NEA Literature Fellowships

Ahimsa Timoteo Bodhrán

Back to NEA Literature Fellowships

wc19-bodhran.jpg

Ahimsa Timoteo Bodhrán

Photo courtesy of Ahimsa Timoteo Bodhrán

(2019 - Poetry)

waterssong poem

Ahimsa Timoteo Bodhrán is a multimedia artist, activist, critic, and educator, orchestrating visual, acoustic, performative, textual, and terrestrial techniques to produce work across 22 nations in the Americas, Africa, the Arab world, Asia, Europe, Australia, and the Pacific.

Bodhrán is the author of Antes y después del Bronx: Lenapehoking and South Bronx Breathing Lessons, both forthcoming; editor of the international queer Indigenous issue of Yellow Medicine Review: A Journal of Indigenous Literature, Art, and Thought; and co-editor of the Native dance, movement, and performance issue of Movement Research Performance Journal. His work appears in 190 publications.

A 2019 Tulsa Artist Fellow, Bodhrán has received scholarships/fellowships from the Voices of Our Nations Arts Foundation, CantoMundo, Radius of Arab American Writers, Inc., Macondo Foundation, and Lambda Literary Foundation.

Yerbabuena/Mala yerba, his current multimedia project, is a remapping of New York and California, the East and West Coasts, and Atlantic and Pacific worlds.

I am completing Yerbabuena/Mala yerba, an entwined poetry and prose multigenre book, one component of a larger interdisciplinary multimedia project comprised of visual, acoustic, olfactory, gustatory, performative, textual, and terrestrial elements. For Yerba, I am conducting experiential, archival, site-specific, and interpersonal research and collaborative travel throughout New York and California, along the East and West Coasts, and in and across the Americas and Atlantic and Pacific Oceans. Employing transcompositional techniques to produce innovative, interwoven work, I am utilizing a range of tools and equipment to develop my pan-artistic, post-ekphrastic, investigatory approach.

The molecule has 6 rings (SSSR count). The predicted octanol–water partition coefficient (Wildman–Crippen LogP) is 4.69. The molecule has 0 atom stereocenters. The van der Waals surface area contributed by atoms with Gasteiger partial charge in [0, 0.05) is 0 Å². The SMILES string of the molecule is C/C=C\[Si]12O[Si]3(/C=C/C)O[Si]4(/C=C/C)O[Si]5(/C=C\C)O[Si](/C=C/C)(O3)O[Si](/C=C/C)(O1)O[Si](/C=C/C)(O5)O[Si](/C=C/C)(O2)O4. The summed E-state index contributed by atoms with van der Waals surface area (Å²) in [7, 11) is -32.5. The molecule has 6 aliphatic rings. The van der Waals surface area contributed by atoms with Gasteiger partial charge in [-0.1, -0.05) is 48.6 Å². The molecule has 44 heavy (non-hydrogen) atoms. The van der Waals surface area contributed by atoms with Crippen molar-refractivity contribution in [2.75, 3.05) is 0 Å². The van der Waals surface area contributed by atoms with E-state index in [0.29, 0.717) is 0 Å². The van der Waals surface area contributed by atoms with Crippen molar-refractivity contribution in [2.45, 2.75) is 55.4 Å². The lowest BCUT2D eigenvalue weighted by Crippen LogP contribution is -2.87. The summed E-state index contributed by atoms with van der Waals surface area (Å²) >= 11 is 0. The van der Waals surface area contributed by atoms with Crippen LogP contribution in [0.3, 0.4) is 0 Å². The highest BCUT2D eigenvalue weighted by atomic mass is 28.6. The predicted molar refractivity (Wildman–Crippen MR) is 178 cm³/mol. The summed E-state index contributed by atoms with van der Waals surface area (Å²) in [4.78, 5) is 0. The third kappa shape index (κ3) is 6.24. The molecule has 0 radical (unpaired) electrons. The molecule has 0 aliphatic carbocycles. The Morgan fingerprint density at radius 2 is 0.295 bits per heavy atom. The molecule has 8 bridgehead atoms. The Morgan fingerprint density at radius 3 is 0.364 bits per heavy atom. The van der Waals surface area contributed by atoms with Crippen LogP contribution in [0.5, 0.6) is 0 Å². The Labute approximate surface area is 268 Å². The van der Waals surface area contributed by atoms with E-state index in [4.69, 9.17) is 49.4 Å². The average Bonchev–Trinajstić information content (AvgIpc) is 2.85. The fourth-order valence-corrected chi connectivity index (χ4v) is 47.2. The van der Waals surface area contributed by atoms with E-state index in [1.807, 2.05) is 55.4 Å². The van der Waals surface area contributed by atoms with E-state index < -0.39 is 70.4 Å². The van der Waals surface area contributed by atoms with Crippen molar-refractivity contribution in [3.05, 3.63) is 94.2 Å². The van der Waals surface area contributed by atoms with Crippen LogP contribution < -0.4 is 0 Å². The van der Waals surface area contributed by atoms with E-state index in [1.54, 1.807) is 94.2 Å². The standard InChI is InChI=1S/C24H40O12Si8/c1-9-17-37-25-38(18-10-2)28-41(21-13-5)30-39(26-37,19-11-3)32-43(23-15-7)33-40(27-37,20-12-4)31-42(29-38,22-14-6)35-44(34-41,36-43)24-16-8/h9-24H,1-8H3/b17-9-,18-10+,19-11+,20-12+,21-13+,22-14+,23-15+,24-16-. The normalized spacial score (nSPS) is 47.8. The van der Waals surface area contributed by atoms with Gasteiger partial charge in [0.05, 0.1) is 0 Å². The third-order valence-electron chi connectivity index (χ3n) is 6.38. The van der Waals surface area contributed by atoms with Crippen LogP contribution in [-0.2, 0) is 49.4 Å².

Being awarded, within months of each other, both a National Endowment for the Arts Fellowship and a Tulsa Artist Fellowship means I can finally have a safe, secure base from which to work expansively, be free, create, build community, learn, grow, heal, and help others bring about their own healing and transformation in their own lives, our larger communities and movements, and this multi-species earth.

Experiencing the dynamism of receiving both awards at this pivotal stage of my career, as I increasingly embrace more collaborative and multimedia modes of inquiry, experimentation, creation, and engagement, means I will be able to more fully manifest, actualize, and materialize the complete range of my artistic vision, thereby having a deeper, more profound impact on, and relationship with, my communities.

I hope to learn, interpersonally, immersively, and intersectionally, about the histories, ongoing presence, and hoped-for futures of Indigenous, womanist, and queer/trans people of color artistic, activist, critical, and educational movements in Oklahoma, and my homes of New York and California, and the greater Americas, Atlantic, and Pacific—our concentric worlds—so I can reimagine these territories. Grounded and guided by this, I seek to collaborate and build in ways that center and support our communities, and the special gifts they bring this world.